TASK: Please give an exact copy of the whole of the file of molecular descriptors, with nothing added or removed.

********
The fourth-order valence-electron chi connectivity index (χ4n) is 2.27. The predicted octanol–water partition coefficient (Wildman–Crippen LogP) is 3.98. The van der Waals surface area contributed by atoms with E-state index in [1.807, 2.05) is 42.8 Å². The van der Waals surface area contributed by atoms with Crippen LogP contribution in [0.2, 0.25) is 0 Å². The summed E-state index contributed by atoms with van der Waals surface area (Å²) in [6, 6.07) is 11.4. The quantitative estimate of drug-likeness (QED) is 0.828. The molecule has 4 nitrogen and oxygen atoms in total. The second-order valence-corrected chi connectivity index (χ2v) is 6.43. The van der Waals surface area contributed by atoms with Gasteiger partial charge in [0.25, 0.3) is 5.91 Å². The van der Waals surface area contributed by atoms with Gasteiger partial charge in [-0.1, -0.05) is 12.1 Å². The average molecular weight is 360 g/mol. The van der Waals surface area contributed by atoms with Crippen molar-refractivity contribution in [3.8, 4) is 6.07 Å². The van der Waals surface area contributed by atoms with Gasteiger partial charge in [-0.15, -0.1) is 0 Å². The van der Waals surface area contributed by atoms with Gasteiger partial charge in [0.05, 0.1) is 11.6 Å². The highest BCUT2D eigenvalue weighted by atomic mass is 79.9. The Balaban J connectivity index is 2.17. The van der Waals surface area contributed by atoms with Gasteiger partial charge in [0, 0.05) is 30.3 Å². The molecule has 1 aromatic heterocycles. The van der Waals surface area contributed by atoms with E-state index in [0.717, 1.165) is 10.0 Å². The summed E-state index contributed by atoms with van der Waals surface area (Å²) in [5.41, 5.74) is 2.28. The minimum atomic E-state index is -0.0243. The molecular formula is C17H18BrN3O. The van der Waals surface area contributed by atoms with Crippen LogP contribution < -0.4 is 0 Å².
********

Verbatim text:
The fourth-order valence-electron chi connectivity index (χ4n) is 2.27. The predicted octanol–water partition coefficient (Wildman–Crippen LogP) is 3.98. The van der Waals surface area contributed by atoms with E-state index in [1.807, 2.05) is 42.8 Å². The van der Waals surface area contributed by atoms with Crippen LogP contribution in [0.2, 0.25) is 0 Å². The summed E-state index contributed by atoms with van der Waals surface area (Å²) in [6, 6.07) is 11.4. The quantitative estimate of drug-likeness (QED) is 0.828. The molecule has 4 nitrogen and oxygen atoms in total. The second-order valence-corrected chi connectivity index (χ2v) is 6.43. The van der Waals surface area contributed by atoms with Gasteiger partial charge in [0.25, 0.3) is 5.91 Å². The van der Waals surface area contributed by atoms with Gasteiger partial charge in [-0.1, -0.05) is 12.1 Å². The average molecular weight is 360 g/mol. The van der Waals surface area contributed by atoms with Crippen molar-refractivity contribution in [3.8, 4) is 6.07 Å². The van der Waals surface area contributed by atoms with Gasteiger partial charge in [-0.15, -0.1) is 0 Å². The van der Waals surface area contributed by atoms with Gasteiger partial charge in [0.05, 0.1) is 11.6 Å². The highest BCUT2D eigenvalue weighted by atomic mass is 79.9. The Balaban J connectivity index is 2.17. The van der Waals surface area contributed by atoms with Gasteiger partial charge in [0, 0.05) is 30.3 Å². The molecule has 1 aromatic heterocycles. The van der Waals surface area contributed by atoms with E-state index in [0.717, 1.165) is 10.0 Å². The summed E-state index contributed by atoms with van der Waals surface area (Å²) in [5.41, 5.74) is 2.28. The minimum atomic E-state index is -0.0243. The molecular formula is C17H18BrN3O. The van der Waals surface area contributed by atoms with Crippen LogP contribution < -0.4 is 0 Å².